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How Mason Mount could make an impact at Chelsea this season – and prove their youth loan strategy right

Mason Mount

The Chelsea midfielder tipped as the heir to Frank Lampard spoke to FourFourTwo about what he learned from the new Blues boss at Derby

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There’s a palpable sense of excitement around Stamford Bridge at the moment. Unusual, perhaps, for a club that has just lost one of the most respected managers in the world and is in the middle of serving a transfer ban.

In fact, those two elements have contributed to the Blues’ happy-clappy pre-season. Maurizio Sarri’s exit provided the opportunity for Chelsea legend Frank Lampard’s entrance, and the transfer ban has put a temporary halt to the team’s business as a Europe-wide youth footballer rental outlet.

Young players such as Tammy Abraham and Reece James, who might have expected to spend another year away from west London – the only link to their parent club being membership of an unwieldy WhatsApp group – have been drafted into the first-team squad for the coming year. Abraham has the No.9 shirt. One name, though, stands apart: Mason Mount.

The 20-year-old midfielder spent last season on loan at Lampard’s Derby County, but comparisons in playing style to the Blues’ boss long pre-date that.

This should come as no surprise. When FourFourTwo spoke to Mount for the 51 best players in the EFL feature earlier this year, he explained that, having joined Chelsea as an eight-year-old in the late-2000s, Lampard was a “massive” idol. “He was the one that I would always watch and try to take things from his game,” Mount said. Playing in a No.10 role, his style – as well as his goal and assist returns – is certainly Lampard-esque.

Mount’s early start in the Chelsea youth system is part of what endears him to fans so much; he even captained them to FA Youth Cup glory. A loan spell in the Eredivisie with Vitesse produced 13 goals, 10 assists and the club's player-of-the-season award, cementing his reputation as an up-and-coming attacking midfielder.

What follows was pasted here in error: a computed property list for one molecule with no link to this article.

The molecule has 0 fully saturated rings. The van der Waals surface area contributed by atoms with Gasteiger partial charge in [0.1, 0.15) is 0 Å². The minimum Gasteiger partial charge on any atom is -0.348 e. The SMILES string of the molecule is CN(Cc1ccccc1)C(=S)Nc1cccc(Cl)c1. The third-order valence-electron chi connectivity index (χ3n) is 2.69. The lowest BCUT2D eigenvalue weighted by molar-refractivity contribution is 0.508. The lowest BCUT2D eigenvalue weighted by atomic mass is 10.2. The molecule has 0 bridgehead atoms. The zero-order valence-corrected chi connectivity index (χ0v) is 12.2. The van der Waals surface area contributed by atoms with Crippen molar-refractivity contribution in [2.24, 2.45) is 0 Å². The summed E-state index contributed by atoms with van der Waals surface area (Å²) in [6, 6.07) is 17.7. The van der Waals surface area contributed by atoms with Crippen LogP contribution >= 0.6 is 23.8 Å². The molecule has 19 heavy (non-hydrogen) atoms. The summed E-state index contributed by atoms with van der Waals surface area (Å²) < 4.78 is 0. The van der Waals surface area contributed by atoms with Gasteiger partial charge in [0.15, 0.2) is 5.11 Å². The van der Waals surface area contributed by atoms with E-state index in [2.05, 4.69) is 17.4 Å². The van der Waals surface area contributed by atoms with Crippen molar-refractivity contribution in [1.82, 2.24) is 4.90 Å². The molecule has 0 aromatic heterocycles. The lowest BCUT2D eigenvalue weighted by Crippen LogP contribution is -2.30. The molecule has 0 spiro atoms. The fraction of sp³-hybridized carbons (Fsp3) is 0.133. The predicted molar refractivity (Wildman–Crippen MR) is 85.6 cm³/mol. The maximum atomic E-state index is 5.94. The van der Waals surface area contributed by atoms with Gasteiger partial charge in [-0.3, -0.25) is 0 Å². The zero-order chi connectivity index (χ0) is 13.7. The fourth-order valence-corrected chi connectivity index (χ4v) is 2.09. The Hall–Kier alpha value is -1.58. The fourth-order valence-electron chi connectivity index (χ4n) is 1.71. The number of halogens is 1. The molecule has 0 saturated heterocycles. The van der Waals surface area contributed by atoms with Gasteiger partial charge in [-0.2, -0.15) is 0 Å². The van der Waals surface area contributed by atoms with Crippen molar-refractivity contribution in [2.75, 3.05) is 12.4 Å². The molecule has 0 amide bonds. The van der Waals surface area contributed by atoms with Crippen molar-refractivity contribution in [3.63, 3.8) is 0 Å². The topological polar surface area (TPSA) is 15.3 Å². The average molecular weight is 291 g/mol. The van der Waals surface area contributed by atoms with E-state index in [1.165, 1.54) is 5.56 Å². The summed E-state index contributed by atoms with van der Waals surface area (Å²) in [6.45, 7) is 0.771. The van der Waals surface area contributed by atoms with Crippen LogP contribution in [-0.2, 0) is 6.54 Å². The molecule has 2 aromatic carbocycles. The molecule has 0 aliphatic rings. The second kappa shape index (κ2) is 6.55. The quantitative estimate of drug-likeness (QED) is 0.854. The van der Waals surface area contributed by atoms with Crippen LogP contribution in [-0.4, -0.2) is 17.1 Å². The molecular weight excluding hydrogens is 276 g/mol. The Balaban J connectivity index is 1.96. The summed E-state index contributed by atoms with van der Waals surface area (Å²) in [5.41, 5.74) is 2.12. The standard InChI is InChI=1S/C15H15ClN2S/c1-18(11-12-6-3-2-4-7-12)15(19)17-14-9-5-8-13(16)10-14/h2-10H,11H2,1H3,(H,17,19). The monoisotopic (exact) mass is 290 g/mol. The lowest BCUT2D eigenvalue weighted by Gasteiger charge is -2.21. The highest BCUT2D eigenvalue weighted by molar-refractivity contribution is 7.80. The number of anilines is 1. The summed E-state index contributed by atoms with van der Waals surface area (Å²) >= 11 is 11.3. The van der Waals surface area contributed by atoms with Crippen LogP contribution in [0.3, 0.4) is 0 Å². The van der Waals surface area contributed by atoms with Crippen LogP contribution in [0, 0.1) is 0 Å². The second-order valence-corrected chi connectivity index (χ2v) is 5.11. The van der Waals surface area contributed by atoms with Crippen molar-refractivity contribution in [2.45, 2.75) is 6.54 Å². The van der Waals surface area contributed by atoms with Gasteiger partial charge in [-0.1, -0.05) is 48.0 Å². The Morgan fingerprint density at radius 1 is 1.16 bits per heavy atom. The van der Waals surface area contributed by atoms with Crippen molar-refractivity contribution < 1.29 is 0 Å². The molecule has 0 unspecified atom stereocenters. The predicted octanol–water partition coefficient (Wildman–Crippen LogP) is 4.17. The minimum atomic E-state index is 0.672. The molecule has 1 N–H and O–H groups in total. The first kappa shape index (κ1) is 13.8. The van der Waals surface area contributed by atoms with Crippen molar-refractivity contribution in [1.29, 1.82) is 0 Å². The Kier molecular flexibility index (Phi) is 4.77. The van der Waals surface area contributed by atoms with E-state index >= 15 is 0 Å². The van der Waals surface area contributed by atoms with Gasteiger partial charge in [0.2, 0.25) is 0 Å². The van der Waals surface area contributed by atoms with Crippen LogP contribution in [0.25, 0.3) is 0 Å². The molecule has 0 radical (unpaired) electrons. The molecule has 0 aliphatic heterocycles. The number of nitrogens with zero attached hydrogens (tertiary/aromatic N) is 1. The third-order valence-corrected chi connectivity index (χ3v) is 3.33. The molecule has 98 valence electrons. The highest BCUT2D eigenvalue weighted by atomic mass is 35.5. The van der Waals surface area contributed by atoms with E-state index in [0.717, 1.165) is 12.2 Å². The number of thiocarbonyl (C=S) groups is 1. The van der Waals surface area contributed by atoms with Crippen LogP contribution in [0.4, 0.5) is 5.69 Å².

Then, under Lampard and assistant Jody Morris (who had been his coach for youth victories), Mount was able to learn directly from the man he had looked up to growing up.

“He's said about my timing into the box, getting onto crosses and getting into the right positions,” Mount explained. “Stuff off the ball as well. Pressing, working hard and doing the other side of the game – not just focusing on getting forward, trying to score goals or creating assists. It's been about getting back and pressing and helping the team out by starting the press and trying to win the ball back. I've learned a lot off him so far.”

Now the two are reunited at Chelsea, and Mount’s ambitions are clearly to get serious minutes. While 25-year-old Ross Barkley is likely to keep Mount out of the starting line-up at first, the younger player’s highlights from the previous year reveal a little about his character. “The [cup] games against the top Premier League teams,” he remembered. “We went to [Manchester] United and beat them, went to Southampton and beat them, and obviously the Chelsea game as well, where we went there and played so well.”

Ah yes, the Chelsea game. While the Blues scraped through 3-2 against Derby in last November’s EFL Cup clash at Stamford Bridge, Lampard’s side impressed. Mount saw his chance to make a name for himself. “Going into the game I obviously wanted to make an impression and that was my chance to show what I can do,” said the youngster. He got an assist.

“It was pretty surreal going into that stadium not being at Chelsea. But my focus was totally on winning the game. I didn't worry about anything else but playing for Derby and trying to win the game; trying to play the best that I can.

“It did feel a bit weird. But we played very very well. We were unlucky not to come away with the win, but on another night maybe we could have got that. But I really enjoyed it. It's something that I'll remember for a long time.”

By the end of last season, Mount had scored 11 in all competitions – including a hat-trick against Bolton and vital goal in the play-off victory against Leeds, where he lost his footing and still managed to scoop the ball over goalkeeper Kiko Casilla.

A similar return is not expected this year, but Lampard has confessed that Mount’s summer form – he has played all but one pre-season friendly – has put him firmly in the first-team mix.

What the coming months promise for Chelsea fans instead is the chance to finally see a glimpse of the homegrown player tipped as Lampard's heir – and possibly, vindication of the club’s much-maligned loanee system. Because, having worked hard during his successful stints in the Netherlands and Championship, the level-headed Mount doesn’t even seem to feel the pressure. And that’s why there’s excitement at the Bridge. 

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